16 And in every respect it so excelled in splendour and magnificence and extent that I cannot describe to you its splendour and its extent.
17 And its floor was of fire, and above it were lightning's and the path of the stars, and its ceiling also was flaming fire.
(1Enoch 18:8; 14:9-17)
The next citation of the book of Enoch in the Zohar is as follows:
"The dust of the earth" is a reference similar to that explained in the Book of Enoch, that the associates saw the letters of which these words are composed, and a voice was heard, saying: "Awaken and sing, ye who dwell in the dust" (Isa..XXVI, I9). The first edifice of the world (of the pre-resurrection period) will be as refuse in comparison with the second edifice (of the post-resurrection period), for this last will be perfected according to the Divine plan. (2Enoch 47:5)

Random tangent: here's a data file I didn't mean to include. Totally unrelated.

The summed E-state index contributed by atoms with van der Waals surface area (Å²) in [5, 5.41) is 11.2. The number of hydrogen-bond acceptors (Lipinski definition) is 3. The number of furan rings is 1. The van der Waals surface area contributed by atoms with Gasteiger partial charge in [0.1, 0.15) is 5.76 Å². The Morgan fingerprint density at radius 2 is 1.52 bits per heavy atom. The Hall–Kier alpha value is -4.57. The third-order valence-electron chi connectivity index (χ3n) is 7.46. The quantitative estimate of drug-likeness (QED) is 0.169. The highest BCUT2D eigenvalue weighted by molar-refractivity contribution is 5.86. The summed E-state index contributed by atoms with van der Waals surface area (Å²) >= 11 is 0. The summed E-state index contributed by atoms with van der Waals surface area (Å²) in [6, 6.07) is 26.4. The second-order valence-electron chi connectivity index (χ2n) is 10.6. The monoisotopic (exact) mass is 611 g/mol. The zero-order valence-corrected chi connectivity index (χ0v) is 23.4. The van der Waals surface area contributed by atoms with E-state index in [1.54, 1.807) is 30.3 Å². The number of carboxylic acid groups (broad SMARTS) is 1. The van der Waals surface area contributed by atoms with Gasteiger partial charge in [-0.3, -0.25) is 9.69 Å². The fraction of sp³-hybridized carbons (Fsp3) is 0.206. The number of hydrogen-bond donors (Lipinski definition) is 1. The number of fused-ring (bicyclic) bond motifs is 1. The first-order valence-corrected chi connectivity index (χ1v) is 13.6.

In fact 2Enoch does make use of the phrase "dust of the earth" but again it is unclear whether the author of the Zohar's copy containe more information, or if he has used an unknown method of interpretation:
YHWH has placed the foundations in the unknown, and has spread forth heavens visible and invisible; he fixed the earth on the waters, and created countless creatures, and who has counted the water and the foundation of the unfixed, or the dust of the earth, or the sand of the sea, or the drops of the rain, or the morning dew, or the wind's breathings? Who has filled earth and sea, and the indissoluble winter?
The next citation of Enoch in the Zohar is: